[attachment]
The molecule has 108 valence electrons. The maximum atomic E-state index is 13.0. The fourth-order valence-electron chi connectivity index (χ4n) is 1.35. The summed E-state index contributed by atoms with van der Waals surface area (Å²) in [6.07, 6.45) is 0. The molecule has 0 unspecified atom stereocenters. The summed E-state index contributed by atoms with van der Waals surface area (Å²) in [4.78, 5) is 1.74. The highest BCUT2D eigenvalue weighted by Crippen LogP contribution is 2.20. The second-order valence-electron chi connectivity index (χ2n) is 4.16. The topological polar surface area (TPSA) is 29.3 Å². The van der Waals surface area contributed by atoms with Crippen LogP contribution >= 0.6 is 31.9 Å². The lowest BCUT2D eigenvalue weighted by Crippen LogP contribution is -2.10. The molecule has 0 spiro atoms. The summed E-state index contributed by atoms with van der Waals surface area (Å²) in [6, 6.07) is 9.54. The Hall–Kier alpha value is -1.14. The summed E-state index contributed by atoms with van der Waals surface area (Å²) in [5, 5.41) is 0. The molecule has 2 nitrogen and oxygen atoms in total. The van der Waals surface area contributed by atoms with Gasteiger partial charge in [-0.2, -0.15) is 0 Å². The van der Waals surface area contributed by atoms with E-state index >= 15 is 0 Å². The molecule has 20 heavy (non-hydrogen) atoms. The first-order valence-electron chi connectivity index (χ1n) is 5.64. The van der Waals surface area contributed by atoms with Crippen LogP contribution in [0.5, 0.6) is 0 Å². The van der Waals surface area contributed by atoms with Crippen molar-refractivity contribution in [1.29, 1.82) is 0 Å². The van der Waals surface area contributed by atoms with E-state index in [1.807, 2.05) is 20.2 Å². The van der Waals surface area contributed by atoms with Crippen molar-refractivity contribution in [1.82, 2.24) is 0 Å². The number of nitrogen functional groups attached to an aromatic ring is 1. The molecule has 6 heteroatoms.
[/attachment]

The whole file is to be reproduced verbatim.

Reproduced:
The molecule has 108 valence electrons. The maximum atomic E-state index is 13.0. The fourth-order valence-electron chi connectivity index (χ4n) is 1.35. The summed E-state index contributed by atoms with van der Waals surface area (Å²) in [6.07, 6.45) is 0. The molecule has 0 unspecified atom stereocenters. The summed E-state index contributed by atoms with van der Waals surface area (Å²) in [4.78, 5) is 1.74. The highest BCUT2D eigenvalue weighted by Crippen LogP contribution is 2.20. The second-order valence-electron chi connectivity index (χ2n) is 4.16. The topological polar surface area (TPSA) is 29.3 Å². The van der Waals surface area contributed by atoms with Crippen LogP contribution >= 0.6 is 31.9 Å². The lowest BCUT2D eigenvalue weighted by Crippen LogP contribution is -2.10. The molecule has 0 spiro atoms. The summed E-state index contributed by atoms with van der Waals surface area (Å²) in [6, 6.07) is 9.54. The Hall–Kier alpha value is -1.14. The summed E-state index contributed by atoms with van der Waals surface area (Å²) in [5, 5.41) is 0. The molecule has 2 nitrogen and oxygen atoms in total. The van der Waals surface area contributed by atoms with Gasteiger partial charge in [-0.2, -0.15) is 0 Å². The van der Waals surface area contributed by atoms with E-state index >= 15 is 0 Å². The molecule has 20 heavy (non-hydrogen) atoms. The first-order valence-electron chi connectivity index (χ1n) is 5.64. The van der Waals surface area contributed by atoms with Crippen LogP contribution in [0.5, 0.6) is 0 Å². The van der Waals surface area contributed by atoms with Crippen molar-refractivity contribution in [1.29, 1.82) is 0 Å². The van der Waals surface area contributed by atoms with E-state index in [1.807, 2.05) is 20.2 Å². The van der Waals surface area contributed by atoms with Crippen molar-refractivity contribution in [1.82, 2.24) is 0 Å². The number of nitrogen functional groups attached to an aromatic ring is 1. The molecule has 6 heteroatoms.